With the holidays over and the kids back in school, we want you to reinvent “pasta night.” Our selection of ingredients will help you elevate your pasta game into the realm of the sublime. Pastas from Tuscany’s Caponi and Martelli, Napoli’s Faella, and Portland’s own Rallenti are coupled with sauces from Italianavera & Pianogrillo. Pair these with our extensive array of olive oils, meats and cheeses, and you have everything necessary to turn a boring Tuesday into an extraordinary one.
Not all noodles are created equal. What’s the main difference? All dried pasta is made with durum wheat and water. This is what distinguishes the imported and artisan pastas from their poorer supermarket cousins:
- The quality of the flour. Many Italian producers grow their own wheat, often reviving old ones; others carefully select Italian or imported wheat; still others buy up the stuff nobody else wanted.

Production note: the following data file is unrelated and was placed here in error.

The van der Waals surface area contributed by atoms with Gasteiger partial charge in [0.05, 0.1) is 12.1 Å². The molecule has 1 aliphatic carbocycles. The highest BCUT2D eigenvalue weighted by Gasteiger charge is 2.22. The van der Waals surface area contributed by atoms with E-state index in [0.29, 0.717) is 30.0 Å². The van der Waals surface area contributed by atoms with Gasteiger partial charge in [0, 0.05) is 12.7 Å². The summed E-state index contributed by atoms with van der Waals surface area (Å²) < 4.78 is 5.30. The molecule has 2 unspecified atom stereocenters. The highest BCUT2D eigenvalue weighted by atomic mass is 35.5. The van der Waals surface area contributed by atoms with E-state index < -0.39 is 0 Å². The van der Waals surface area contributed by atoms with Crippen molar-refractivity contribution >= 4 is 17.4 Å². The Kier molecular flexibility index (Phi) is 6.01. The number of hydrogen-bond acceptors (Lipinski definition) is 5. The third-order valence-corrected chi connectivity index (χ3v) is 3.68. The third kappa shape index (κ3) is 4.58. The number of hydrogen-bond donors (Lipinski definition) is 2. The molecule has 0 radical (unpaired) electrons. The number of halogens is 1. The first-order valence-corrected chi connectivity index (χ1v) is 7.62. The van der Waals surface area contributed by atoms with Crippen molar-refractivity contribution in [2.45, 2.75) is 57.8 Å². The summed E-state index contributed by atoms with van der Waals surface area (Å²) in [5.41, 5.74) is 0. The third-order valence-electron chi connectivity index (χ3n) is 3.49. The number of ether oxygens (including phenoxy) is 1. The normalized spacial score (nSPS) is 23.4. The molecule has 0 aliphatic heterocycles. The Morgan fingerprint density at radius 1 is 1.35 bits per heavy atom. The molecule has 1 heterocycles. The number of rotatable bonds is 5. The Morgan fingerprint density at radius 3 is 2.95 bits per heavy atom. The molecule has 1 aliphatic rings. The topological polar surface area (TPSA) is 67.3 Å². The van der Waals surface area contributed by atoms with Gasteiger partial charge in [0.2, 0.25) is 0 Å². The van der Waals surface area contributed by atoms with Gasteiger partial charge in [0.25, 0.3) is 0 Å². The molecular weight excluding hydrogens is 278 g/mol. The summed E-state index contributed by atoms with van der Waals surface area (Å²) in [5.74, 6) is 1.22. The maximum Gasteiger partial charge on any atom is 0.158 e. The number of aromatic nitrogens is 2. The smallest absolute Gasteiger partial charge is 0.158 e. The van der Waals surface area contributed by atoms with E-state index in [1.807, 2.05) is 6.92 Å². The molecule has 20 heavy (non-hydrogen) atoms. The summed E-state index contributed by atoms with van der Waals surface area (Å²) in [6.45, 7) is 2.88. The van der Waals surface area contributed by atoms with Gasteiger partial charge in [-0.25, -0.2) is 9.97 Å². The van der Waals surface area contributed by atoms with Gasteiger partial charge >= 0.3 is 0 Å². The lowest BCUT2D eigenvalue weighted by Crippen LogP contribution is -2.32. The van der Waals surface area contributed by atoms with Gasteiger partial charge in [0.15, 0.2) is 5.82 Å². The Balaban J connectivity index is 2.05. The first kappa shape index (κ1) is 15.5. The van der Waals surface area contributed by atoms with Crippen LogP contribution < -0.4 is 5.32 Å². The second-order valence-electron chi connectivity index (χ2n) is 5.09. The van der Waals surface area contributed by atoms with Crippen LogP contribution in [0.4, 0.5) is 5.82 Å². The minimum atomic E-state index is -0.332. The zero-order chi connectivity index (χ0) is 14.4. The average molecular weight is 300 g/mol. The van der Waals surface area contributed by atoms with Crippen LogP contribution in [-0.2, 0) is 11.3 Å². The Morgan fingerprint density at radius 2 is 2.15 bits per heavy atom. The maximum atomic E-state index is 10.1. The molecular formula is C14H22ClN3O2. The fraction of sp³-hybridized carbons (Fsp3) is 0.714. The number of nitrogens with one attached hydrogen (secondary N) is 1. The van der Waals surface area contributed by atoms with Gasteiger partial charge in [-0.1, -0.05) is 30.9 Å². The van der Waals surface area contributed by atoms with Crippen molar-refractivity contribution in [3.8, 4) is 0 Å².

- The material of the die through which the dough is extruded. This affects the surface of the pasta. Rougher is better, and that is obtained with bronze (not with stainless steel or, even worse, Teflon). The rough surface increases the total surface area of the pasta, which makes the pasta more absorbent. This means it has texture to hold the sauce.
- The drying process. Slow drying at low temperature brings out the flavor of the wheat. Only small producers can manage this. The huge producers can’t babysit pasta, so they quick-dry it.
A well-made Italian industrial pasta should need very little to no sauce to be delicious, and should never have so much sauce as to conceal the flavor of the pasta.